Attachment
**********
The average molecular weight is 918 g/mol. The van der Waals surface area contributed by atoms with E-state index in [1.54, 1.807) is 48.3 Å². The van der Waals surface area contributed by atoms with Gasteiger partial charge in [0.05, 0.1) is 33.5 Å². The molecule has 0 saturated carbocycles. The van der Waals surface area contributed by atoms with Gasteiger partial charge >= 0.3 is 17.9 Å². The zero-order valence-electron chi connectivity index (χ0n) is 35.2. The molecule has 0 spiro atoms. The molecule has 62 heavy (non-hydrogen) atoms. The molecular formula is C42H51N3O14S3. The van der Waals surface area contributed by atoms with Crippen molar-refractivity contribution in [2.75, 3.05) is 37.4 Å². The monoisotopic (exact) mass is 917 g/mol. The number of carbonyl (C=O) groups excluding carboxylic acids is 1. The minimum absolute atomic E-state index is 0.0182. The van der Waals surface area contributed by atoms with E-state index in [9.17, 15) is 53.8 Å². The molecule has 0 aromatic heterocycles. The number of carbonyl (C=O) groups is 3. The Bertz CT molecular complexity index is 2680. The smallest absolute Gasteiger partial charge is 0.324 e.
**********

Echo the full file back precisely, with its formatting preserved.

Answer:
The average molecular weight is 918 g/mol. The van der Waals surface area contributed by atoms with E-state index in [1.54, 1.807) is 48.3 Å². The van der Waals surface area contributed by atoms with Gasteiger partial charge in [0.05, 0.1) is 33.5 Å². The molecule has 0 saturated carbocycles. The van der Waals surface area contributed by atoms with Gasteiger partial charge >= 0.3 is 17.9 Å². The zero-order valence-electron chi connectivity index (χ0n) is 35.2. The molecule has 0 spiro atoms. The molecule has 62 heavy (non-hydrogen) atoms. The molecular formula is C42H51N3O14S3. The van der Waals surface area contributed by atoms with Crippen molar-refractivity contribution in [2.75, 3.05) is 37.4 Å². The monoisotopic (exact) mass is 917 g/mol. The number of carbonyl (C=O) groups excluding carboxylic acids is 1. The minimum absolute atomic E-state index is 0.0182. The van der Waals surface area contributed by atoms with E-state index in [9.17, 15) is 53.8 Å². The molecule has 0 aromatic heterocycles. The number of carbonyl (C=O) groups is 3. The Bertz CT molecular complexity index is 2680. The smallest absolute Gasteiger partial charge is 0.324 e.